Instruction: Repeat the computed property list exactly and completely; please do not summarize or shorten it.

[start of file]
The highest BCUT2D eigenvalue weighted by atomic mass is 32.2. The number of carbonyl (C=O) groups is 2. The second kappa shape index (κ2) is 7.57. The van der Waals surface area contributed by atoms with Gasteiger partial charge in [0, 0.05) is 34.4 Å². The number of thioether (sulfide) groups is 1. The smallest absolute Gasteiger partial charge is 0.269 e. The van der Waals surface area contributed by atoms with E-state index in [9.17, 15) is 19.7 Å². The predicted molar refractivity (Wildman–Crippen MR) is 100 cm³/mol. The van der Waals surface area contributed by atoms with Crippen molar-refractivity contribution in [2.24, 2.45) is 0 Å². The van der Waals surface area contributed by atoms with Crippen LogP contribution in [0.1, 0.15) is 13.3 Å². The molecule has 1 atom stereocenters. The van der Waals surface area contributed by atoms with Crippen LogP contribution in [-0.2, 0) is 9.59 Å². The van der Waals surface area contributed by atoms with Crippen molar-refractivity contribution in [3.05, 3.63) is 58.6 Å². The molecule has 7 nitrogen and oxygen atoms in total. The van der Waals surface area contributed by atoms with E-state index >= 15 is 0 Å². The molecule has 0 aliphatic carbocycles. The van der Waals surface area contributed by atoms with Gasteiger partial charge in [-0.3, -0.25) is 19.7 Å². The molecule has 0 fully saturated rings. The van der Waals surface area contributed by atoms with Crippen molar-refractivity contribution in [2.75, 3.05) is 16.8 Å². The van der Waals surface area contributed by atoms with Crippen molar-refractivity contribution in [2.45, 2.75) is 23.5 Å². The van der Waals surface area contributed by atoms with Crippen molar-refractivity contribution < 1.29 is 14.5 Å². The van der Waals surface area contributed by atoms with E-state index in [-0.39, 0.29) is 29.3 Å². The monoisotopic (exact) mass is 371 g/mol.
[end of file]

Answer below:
The highest BCUT2D eigenvalue weighted by atomic mass is 32.2. The number of carbonyl (C=O) groups is 2. The second kappa shape index (κ2) is 7.57. The van der Waals surface area contributed by atoms with Gasteiger partial charge in [0, 0.05) is 34.4 Å². The number of thioether (sulfide) groups is 1. The smallest absolute Gasteiger partial charge is 0.269 e. The van der Waals surface area contributed by atoms with E-state index in [9.17, 15) is 19.7 Å². The predicted molar refractivity (Wildman–Crippen MR) is 100 cm³/mol. The van der Waals surface area contributed by atoms with Crippen molar-refractivity contribution in [2.24, 2.45) is 0 Å². The van der Waals surface area contributed by atoms with Crippen LogP contribution in [0.1, 0.15) is 13.3 Å². The molecule has 1 atom stereocenters. The van der Waals surface area contributed by atoms with Crippen LogP contribution in [-0.2, 0) is 9.59 Å². The van der Waals surface area contributed by atoms with Crippen molar-refractivity contribution in [3.05, 3.63) is 58.6 Å². The molecule has 7 nitrogen and oxygen atoms in total. The van der Waals surface area contributed by atoms with E-state index >= 15 is 0 Å². The molecule has 0 aliphatic carbocycles. The van der Waals surface area contributed by atoms with Gasteiger partial charge in [-0.3, -0.25) is 19.7 Å². The molecule has 0 fully saturated rings. The van der Waals surface area contributed by atoms with Crippen molar-refractivity contribution in [2.75, 3.05) is 16.8 Å². The van der Waals surface area contributed by atoms with Crippen molar-refractivity contribution in [2.45, 2.75) is 23.5 Å². The van der Waals surface area contributed by atoms with Crippen molar-refractivity contribution < 1.29 is 14.5 Å². The van der Waals surface area contributed by atoms with E-state index in [-0.39, 0.29) is 29.3 Å². The monoisotopic (exact) mass is 371 g/mol.